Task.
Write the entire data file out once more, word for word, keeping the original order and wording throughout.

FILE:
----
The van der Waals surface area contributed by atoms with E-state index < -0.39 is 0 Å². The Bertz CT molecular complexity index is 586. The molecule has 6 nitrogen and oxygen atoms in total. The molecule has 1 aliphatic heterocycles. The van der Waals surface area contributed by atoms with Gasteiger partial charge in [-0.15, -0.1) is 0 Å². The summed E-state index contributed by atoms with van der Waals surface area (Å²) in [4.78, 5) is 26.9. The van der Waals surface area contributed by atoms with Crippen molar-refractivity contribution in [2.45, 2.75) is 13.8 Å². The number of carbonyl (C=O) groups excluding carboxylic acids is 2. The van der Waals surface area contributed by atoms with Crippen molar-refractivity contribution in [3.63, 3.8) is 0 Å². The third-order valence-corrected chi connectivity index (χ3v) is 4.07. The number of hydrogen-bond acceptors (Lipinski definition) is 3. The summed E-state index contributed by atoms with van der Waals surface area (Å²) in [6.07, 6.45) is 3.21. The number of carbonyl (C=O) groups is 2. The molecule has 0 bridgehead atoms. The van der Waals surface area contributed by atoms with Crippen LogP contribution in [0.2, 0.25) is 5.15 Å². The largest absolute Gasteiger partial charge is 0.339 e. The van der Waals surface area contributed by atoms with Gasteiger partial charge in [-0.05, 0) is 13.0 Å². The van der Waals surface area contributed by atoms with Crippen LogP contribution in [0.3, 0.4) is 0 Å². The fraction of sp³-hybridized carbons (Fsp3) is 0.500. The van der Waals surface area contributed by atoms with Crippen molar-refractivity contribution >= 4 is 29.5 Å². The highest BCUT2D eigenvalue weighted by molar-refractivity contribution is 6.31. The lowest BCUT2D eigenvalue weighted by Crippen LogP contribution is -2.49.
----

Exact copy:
The van der Waals surface area contributed by atoms with E-state index < -0.39 is 0 Å². The Bertz CT molecular complexity index is 586. The molecule has 6 nitrogen and oxygen atoms in total. The molecule has 1 aliphatic heterocycles. The van der Waals surface area contributed by atoms with Gasteiger partial charge in [-0.15, -0.1) is 0 Å². The summed E-state index contributed by atoms with van der Waals surface area (Å²) in [4.78, 5) is 26.9. The van der Waals surface area contributed by atoms with Crippen molar-refractivity contribution in [2.45, 2.75) is 13.8 Å². The number of carbonyl (C=O) groups excluding carboxylic acids is 2. The van der Waals surface area contributed by atoms with Crippen molar-refractivity contribution in [3.63, 3.8) is 0 Å². The third-order valence-corrected chi connectivity index (χ3v) is 4.07. The number of hydrogen-bond acceptors (Lipinski definition) is 3. The summed E-state index contributed by atoms with van der Waals surface area (Å²) in [6.07, 6.45) is 3.21. The number of carbonyl (C=O) groups is 2. The molecule has 0 bridgehead atoms. The van der Waals surface area contributed by atoms with Crippen LogP contribution in [0.2, 0.25) is 5.15 Å². The largest absolute Gasteiger partial charge is 0.339 e. The van der Waals surface area contributed by atoms with Gasteiger partial charge in [-0.05, 0) is 13.0 Å². The van der Waals surface area contributed by atoms with Crippen LogP contribution in [0.3, 0.4) is 0 Å². The fraction of sp³-hybridized carbons (Fsp3) is 0.500. The van der Waals surface area contributed by atoms with Crippen molar-refractivity contribution >= 4 is 29.5 Å². The highest BCUT2D eigenvalue weighted by molar-refractivity contribution is 6.31. The lowest BCUT2D eigenvalue weighted by Crippen LogP contribution is -2.49.